Beware the Everyday Epiphany

I keep a close watch on myself to make sure I don’t succumb to magical thinking. Irrational by nature, I’m easy meat for the false promise of instant illumination, unearned insight that will spare me days, weeks or months of weighing costs and benefits. There’s a Mexican rancho market only a short distance from me, but I generally stay away — I’m afraid I’d get thrown out for reading the tripas they put in tacos.

There was that time, about three years ago, when I decided I had a vocation for the priesthood after recognizing St. Maximilian Kolbe in a stained-glass window. My own namesake! I thought! And a Holocaust victim! What clearer sign could I ask for? Months later, when it began to dawn on me that religious life is a bad fit for cranky loners who are deeply in debt, I felt grateful the figure in the window hadn’t been Joan of Arc. I might have taken it as a cue to start dressing in drag.

Last Sunday afternoon, a young woman came to my door. From her tangled hair and gently bewildered expression I could tell she’d spent a very enjoyable weekend indoors behind drawn blinds. Ever since this guy named Chris took the unit next to mine, I’ve seen a nonstop parade of these bacchantes. Chris is about 50, a Native American of the Crow Nation, and a postal employee of 20 years’ seniority. Exactly what his schedule is I don’t know. He’ll vanish for what seems like a week, then spend the next week walled in, entertaining company.

I’ve gotten to know a few of these women as they’ve passed my unit on their way to Circle K for cigarettes and Thristbusters. They seemed to be pros or semi-pros, in their 30s and heading downhill quickly. This one was different. In her early 20s, she had clear, almost translucent skin and the long, curling eyelashes of a giraffe. “Can I use your computer?” She asked.

I’m not a prig, mind you, and I try not to be a bad or selfish neighbor. But my computer is my livelihood. I may forget to put it to sleep or let it get infected with spyware, but that’s a right I claim exclusively. Besides, I live in a low-income area. Many of my neighbors look like the kinds of people I see waiting in line for the common computers at the local public libraries. I have nightmares about the same line forming outside my door.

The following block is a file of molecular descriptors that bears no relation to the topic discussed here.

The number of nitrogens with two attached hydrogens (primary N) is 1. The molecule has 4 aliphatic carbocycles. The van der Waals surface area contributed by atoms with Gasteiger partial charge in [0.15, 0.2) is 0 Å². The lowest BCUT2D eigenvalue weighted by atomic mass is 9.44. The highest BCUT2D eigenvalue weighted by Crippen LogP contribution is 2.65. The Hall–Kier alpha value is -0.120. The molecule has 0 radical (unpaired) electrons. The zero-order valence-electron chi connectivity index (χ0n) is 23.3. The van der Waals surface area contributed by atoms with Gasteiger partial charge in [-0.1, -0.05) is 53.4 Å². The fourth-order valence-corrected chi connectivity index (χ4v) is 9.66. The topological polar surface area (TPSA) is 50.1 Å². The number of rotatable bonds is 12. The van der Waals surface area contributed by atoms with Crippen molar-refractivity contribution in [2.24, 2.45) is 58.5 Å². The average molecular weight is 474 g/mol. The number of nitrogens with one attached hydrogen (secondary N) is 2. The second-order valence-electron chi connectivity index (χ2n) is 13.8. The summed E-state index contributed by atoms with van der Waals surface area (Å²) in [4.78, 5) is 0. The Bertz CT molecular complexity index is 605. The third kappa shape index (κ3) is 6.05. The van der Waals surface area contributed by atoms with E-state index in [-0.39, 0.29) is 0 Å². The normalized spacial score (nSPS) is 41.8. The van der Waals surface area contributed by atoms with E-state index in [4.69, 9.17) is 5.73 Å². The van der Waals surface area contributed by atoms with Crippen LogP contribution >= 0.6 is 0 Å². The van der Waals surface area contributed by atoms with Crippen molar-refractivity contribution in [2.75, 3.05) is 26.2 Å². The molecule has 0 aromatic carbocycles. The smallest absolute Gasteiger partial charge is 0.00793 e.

These calculations must have registered on my face, because the girl added, “Please?” She gave me a smile so sleepy and so sweet, it must have done something to my inner ear, because I started feeling dizzy. I asked what she wanted to use it for. She told me: “To apply for food stamps.”

A damsel in economic distress. A waif on welfare. My objections collapsed like the old Sands in Vegas. I told her to go ahead, and even typed out the URL of the appropriate agency’s website in my address bar. Then, as though she were changing or nursing, I turned my back on her. To defuse the tension further, to convince myself I was acting from the purest of motives, I stepped outside, wishing that, like St. Francis, I could find some snow or briars to roll around in.

Not two minutes later, she came to the door. “All done,” she said. “By the way, if you see Chris before I do, tell him it’s 64, not 66.” Figuring this was some food stamps code, I promised I would. Then she shook my hand and disappeared down the path that led to the parking lot and beyond.

About an hour later, I saw Chris heading up the same path, in uniform. I gave him the message; he thanked me with a smile and a wave.

Now, it happened that I’d written my way through all that morning’s Masses. Still feeling the momentum, I was thinking I might write on through the evening and confess it the following Saturday. Writers should have private chaplains to work around their muses. But just as I was getting down to work, my computer started acting strangely. Every time I clicked a link or tried to refresh a page, the little wheel-thingie would spin and spin and spin. After minutes of watching this frictionless whirling, I’d get a message: “INTERNET EXPLORER COULD NOT OPEN THAT WEBSITE.”

That’s when I had another one of my waking dreams of Constantine. It’s a sign, I thought. A sign I’ve got to go to Mass. If I go, whatever’s wrong will have fixed itself by the time I come back. If I don’t, I’ll need a new modem. Inspired, I washed and dressed. The record will reflect that on the last Sunday of Christmas season I stumbled over “with your spirit” and “under my roof” with the rest of the faithful.

When I got back, Explorer was working, but only barely. Pages would load, but had to be refreshed constantly. Nevertheless, the improvement was real enough to preclude complaint. By the following midday, Explorer was back to normal again. All things considered, the karmic exchange seemed pretty fair.

The whole business vanished from my mind until yesterday afternoon, when I clicked on my Start button. Just as my cursor reached the Explorer icon, I noticed something I’d never noticed before:

Internet Explorer-64 bits.

“Tell him it’s 64, not 66.”

When Chris first moved in, he asked me if I minded his sharing my Internet connection, promising to split the monthly bill. I said I’d think about it but blew him off. Tired of waiting for my answer, he sent his doxie to inflitrate my camp. The hungry hooker with a heart of gold was none other than Chris’ own Mata Hari. I’d been hoodwinked, duped. In wartime, I’d probably be broken before the regiment and shot at dawn. Monday night, I saw them in the Circle K as I was picking a Big-Az cheeseburger out of the cooler. I thought I heard a saucy note of triumph in her voice as she greeted me, but I couldn’t have been further from guessing the reason behind it.